151235.fig.001
Figure 1: Liquid quantitative fingerprint of CHDI. CHDI, clearing heat and detoxifying injection. Nine ingredients in CHDI: (1) neochlorogenic acid, (2) chlorogenic acids, (3) cryptochlorogenic acid, (4) caffeic acid, (5) geniposide, (6) secoxyloganin, (7) isochlorogenic acid B, (8) isochlorogenic acid A, and (9) isochlorogenic acid C.

We designed the current trial to test the hypothesis that CHDI, which is already on the market, would be well-tolerated and would reduce the duration of naturally acquired influenza illness. The study was conducted to determine safety and clinical efficacy of CHDI administered for 3 days in adults with microbiologically proven influenza.

2. Method

2.1. Study Design and Sites

A prospective, multicentre, double-blinded, double-dummy, randomized trial was conducted according to the revised Declaration of Helsinki and the approval of the ethical committee of the Second Affiliated Hospital of Tianjin University of Traditional Chinese Medicine in Sep. 2010. The subjects were enrolled from Jan. 2011 to Mar. 2011, when the epidemic of influenza in China was reported by Chinese Center for Disease Control and Prevention. The registration number is ChiCTR-TRC-10001082.

2.2. Patients

According to “The diagnosis and treatment guidelines for pandemic influenza” issued by the Ministry of Public Health of China, influenza was defined as one of the following conditions in epidemic period of influenza. (1) Generally characterized by acute high fever (axillary temperature 38°C), chills, headache, dizziness, ache all over, poisoning symptoms such as fatigue, sore throat, dry cough, and other respiratory symptoms, but catarrhal symptoms are often not obvious; (2) a few cases may have loss of appetite, abdominal pain, bloating, vomiting and diarrhea, and other gastrointestinal symptoms; (3) A few cases may also be complicated by sinusitis, otitis media, laryngitis, bronchitis, pneumonia, respiratory and circulatory failure, and even death; (4) chest X-ray examination of severe patients may show unilateral or bilateral pulmonary parenchymal disease, and a few may be associated with pleural effusions; (5) white blood cell in peripheral blood is not high or low, accompanied by relatively increased lymphocytes.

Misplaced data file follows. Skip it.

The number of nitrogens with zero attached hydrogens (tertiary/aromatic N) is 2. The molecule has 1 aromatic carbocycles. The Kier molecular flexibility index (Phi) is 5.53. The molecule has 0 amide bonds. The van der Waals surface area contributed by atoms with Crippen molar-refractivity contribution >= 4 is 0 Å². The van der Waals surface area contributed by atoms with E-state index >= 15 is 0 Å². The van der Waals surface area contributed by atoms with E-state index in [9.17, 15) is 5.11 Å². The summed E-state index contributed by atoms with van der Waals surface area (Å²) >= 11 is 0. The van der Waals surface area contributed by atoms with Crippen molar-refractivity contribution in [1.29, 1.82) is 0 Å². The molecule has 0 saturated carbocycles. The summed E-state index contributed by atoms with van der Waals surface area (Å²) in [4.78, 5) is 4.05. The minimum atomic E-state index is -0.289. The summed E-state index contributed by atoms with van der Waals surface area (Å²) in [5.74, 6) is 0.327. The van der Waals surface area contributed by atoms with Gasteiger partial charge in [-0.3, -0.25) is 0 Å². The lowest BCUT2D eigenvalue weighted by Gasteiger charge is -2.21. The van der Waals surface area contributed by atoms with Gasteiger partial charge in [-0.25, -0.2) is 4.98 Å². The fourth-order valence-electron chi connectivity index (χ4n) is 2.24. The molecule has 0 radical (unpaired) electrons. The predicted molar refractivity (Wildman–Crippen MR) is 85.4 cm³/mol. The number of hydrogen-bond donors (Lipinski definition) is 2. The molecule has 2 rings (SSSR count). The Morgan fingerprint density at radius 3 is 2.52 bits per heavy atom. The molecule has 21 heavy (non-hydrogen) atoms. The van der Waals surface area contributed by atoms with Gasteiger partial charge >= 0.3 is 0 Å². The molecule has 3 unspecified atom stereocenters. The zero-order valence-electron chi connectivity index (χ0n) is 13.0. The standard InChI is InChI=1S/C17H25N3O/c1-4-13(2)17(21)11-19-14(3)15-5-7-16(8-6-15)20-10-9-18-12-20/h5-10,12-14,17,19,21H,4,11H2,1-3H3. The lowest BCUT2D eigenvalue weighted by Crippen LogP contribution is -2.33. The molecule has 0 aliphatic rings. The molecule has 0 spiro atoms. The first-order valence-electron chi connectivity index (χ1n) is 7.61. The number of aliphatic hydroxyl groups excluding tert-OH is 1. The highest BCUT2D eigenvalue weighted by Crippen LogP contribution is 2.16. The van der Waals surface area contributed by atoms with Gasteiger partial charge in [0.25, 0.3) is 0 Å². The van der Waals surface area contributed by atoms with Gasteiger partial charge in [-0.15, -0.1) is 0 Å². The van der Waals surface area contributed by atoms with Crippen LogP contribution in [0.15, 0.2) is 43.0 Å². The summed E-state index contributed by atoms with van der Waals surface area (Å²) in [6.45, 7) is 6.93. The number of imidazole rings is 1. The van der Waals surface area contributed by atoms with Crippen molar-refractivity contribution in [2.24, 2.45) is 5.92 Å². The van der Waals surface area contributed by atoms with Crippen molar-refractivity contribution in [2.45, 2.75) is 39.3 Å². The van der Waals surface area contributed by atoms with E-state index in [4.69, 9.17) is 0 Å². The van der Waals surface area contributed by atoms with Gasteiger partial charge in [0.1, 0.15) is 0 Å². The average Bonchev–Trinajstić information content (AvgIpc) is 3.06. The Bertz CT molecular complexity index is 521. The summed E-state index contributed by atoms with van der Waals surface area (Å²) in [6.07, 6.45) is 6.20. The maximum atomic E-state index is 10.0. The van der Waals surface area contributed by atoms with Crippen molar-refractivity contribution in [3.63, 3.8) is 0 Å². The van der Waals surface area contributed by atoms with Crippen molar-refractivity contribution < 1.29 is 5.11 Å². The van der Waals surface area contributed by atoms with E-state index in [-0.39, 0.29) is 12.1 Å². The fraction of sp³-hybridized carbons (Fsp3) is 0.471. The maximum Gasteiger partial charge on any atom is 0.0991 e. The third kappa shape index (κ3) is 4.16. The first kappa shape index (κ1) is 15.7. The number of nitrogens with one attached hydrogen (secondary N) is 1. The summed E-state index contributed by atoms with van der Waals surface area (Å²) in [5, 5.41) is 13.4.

The inclusion criteria were (1) previously healthy adults aged 18 to 65; (2) onset of influenza symptoms within 48 hours; (3) axillary temperature that was 38.5°C or higher; (4) at least one or more respiratory symptoms (sore throat, cough, and nasal congestion); (5) at least one or more general symptoms (headache, fatigue, and myalgia); (6) a positive throat rapid test for influenza A performed by the practitioner (Clear view Exact Influenza A&B).

The exclusion criteria were (1) receiving influenza vaccination 12 months prior to the beginning of the study; (2) routine blood WBC that was greater than the upper limit of normal value; (3) having chronic respiratory diseases or pneumonia; (4) having clinically significant chronic illness or human immunodeficiency virus disease; (5) receiving systemic steroids or other immunosuppressants 3 months prior to the beginning of the study; (6) women who had a positive urine pregnancy test before drug administration.

Prior to inclusion, patients gave informed written consent.

2.3. Treatment

Qualified patients were randomly allocated to treatment or control group. In treatment group, patients received simulation agent of oseltamivir plus CHDI. In control group, patients were given oseltamivir plus simulation agent of CHDI. Both oseltamivir and its simulation were administered 75 mg orally twice a day for 5 days. CHDI was 20 mL added in normal saline 250 mL, and simulation of CHDI was saline 250 mL. Both were intravenously administered by research nurses, once a day for 3 days, and the infusion lasted nearly 90 minutes. On days 1, 2, and 3, patients received CHDI or its matching placebo at hospital. On days 4 and 5, they only took oseltamivir or its simulation agent at home. On day 6 or day 7, they got back to hospital for follow-up examination.